Man for man, the Legion isn't as impressive as, say, Florida's or Ohio State's offensive line, or possibly even Michigan's, which averages only 260 pounds tackle to tackle. And it certainly doesn't have a player in the class of Pitt's Bill Fralic. "He's the kind the pros are drooling over," says French.
The Cougar linemen aren't drawing many drools, but neither are they leaving the NFL scouts dry. "I think this BYU team has more high-quality athletes and pro prospects than they've ever had," says Reed Johnson, director of player personnel for the Denver Broncos. "That's especially true of the offensive line. All four seniors [Wright is a junior] could be on an NFL roster next season."
Wong is The Unrecognized. He didn't even make honorable mention All-WAC, yet, except for Matich, he may have the best shot at a pro career because of his size (260 and rising). Anae, a second team all-conference pick, is The Natural, an outstanding all-around athlete who has also played center and tackle and prefers intramural basketball to any other game. If the pros think he can hold his weight—he has had trouble staying at more than 240 pounds—he could be a fourth-or fifth-round selection.
Garrick is The Unfortunate. He's certainly one of the few players in history to have come back from seven knee operations to make an all-conference first team. He also played most of last season, when he was named second-team All-WAC, with a broken wrist. Of Garrick's left knee, BYU's orthopedic specialist, Dr. Brent Pratley, says in amazement, "It's the knee of a 60-year-old arthritic man." Yet Garrick is the Cougars' fastest lineman, with 4.75 speed in the 40, and its strongest player. Because he had all seven operations before college, Garrick's still considered draftable in some quarters, most emphatically his own. "If the pros want somebody with no marks on his knee, they don't want me," he says. "But if they want somebody who can play football with any lineman in the country, then they do want me."
Matich, an All-WAC first team selection, is projected as a third-or early-fourth-round pick by most scouts. He's intelligent, mature beyond his years (he's 23 after having spent 18 months in Mexico working as a Mormon missionary, something that 37% of the Cougar players do during their college days) and dedicated to the game (witness the M&Ms). He also has been nearly injury-free and, at 6'5" and 260 pounds, has a frame that could accept 15 additional pounds. "And he's a center," says Johnson. "You can say all you want about converting a guy, but Matich has played the position with a noseguard lined up three inches from his face and gotten back to pass-block. That's important."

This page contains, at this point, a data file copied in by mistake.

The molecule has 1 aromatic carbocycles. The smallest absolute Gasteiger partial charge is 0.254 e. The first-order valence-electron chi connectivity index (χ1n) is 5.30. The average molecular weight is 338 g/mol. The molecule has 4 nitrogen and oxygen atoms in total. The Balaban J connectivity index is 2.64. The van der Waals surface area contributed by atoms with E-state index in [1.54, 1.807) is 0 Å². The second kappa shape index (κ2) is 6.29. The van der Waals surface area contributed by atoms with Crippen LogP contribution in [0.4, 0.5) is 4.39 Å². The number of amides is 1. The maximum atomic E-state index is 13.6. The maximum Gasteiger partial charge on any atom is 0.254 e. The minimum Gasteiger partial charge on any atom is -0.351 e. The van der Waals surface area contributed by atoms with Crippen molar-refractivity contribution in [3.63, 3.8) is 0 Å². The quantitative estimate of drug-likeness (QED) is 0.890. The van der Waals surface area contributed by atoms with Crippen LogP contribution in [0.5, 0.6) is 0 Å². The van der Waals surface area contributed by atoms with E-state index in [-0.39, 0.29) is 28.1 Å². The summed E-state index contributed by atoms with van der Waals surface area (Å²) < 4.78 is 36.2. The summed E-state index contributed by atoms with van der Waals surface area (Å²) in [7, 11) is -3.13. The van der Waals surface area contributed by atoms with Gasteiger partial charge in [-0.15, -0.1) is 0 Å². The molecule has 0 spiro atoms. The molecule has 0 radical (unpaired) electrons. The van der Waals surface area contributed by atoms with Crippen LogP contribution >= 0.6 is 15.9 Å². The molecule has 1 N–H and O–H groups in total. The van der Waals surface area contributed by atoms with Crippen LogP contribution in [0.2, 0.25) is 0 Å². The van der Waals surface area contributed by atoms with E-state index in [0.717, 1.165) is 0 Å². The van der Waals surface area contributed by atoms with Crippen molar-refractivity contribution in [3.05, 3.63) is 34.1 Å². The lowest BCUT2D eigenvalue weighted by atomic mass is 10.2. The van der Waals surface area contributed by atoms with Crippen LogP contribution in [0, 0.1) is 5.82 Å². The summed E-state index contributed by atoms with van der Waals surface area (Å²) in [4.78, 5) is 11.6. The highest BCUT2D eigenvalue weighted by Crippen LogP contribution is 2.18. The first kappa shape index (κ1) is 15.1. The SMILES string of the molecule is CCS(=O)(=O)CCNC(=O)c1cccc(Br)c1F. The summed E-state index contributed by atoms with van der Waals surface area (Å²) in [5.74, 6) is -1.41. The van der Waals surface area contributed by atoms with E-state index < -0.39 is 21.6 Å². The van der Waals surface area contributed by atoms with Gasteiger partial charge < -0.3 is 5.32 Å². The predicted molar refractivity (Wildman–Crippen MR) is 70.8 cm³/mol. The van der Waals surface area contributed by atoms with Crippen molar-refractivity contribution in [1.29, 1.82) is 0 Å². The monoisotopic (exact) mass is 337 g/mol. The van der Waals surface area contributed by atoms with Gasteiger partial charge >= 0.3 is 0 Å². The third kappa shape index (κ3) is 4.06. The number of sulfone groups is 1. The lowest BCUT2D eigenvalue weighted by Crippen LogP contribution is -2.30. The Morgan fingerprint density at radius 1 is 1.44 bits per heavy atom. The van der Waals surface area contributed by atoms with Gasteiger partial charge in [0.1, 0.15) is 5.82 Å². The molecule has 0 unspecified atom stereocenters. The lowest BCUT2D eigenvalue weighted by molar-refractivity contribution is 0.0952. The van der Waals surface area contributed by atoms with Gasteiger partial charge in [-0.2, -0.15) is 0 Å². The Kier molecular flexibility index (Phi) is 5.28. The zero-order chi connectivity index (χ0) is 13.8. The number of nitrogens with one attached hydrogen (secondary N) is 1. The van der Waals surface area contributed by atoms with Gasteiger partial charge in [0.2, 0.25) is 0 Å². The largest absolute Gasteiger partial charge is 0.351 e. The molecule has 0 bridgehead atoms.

"He's what they look for," says French, who, as we've seen, isn't overzealous in his praise of his players. "He's got good strength and excellent feet. On film you see some players move. You see Trevor flow. No movement is wasted.
"On the other hand [there's always another hand with French], Trevor maybe isn't mean enough. He doesn't always go out and really level someone when he has the chance. I'm sure the pros will be looking to see whether he improves in that area."
Even in a more aggressive, run-oriented system, however, it's unlikely that Matich would be a meanie. This is a guy, after all, whose specialty in high school was dancing the Charleston and the jitterbug; a guy who coached BYU's upper-class coeds to a 29-22 victory over the underclasswomen in an October powder-puff touch football game (Young was his offensive coordinator); a guy who's going to be selling skin-care products, of all things, after the season; and a guy who weighed in at a nerdy 207 pounds when he returned to Provo in September 1982 after completing his mission.
Matich's experience in Mexico represents a true picture of the missions that cause so much consternation among Cougar opponents. Yes, players like Matich do get an extra season of maturity and experience on a mission, during which time they wear a hair shirt and not a redshirt. But the last time anyone looked, precious few blocking sleds were in the dusty, poverty-stricken states of Durango and Chihuahua, where Matich spread the Mormon word. At best, he ate one square meal a day, and for the duration he didn't even see a football, much less a sled, blocking dummy or weight room. He says he did "a little running and a little rope-jumping" during his last two months in Mexico, but that was it. And he got in some sprinting one day in Chihuahua, but that was after he was shot at by Communists. "They don't care for us preaching," says Matich.
After his mission, Matich looked less like a 21-year-old college lineman with two years of varsity experience than the lanky, teenage singer-dancer of Galena Street East, the musical variety troupe with which he'd toured the Caribbean, Hawaii and Mexico during his high school days in Sacramento. "I left not knowing whether I would play when I got back," said Matich. "Guys have lost their interest after they've seen another part of the world. When I was out there I didn't miss it. I wasn't in Mexico to prepare for the football season. After I came back I had the desire to play but no competitiveness, no fire. After a while it returned, mostly because I got tired of getting pushed around."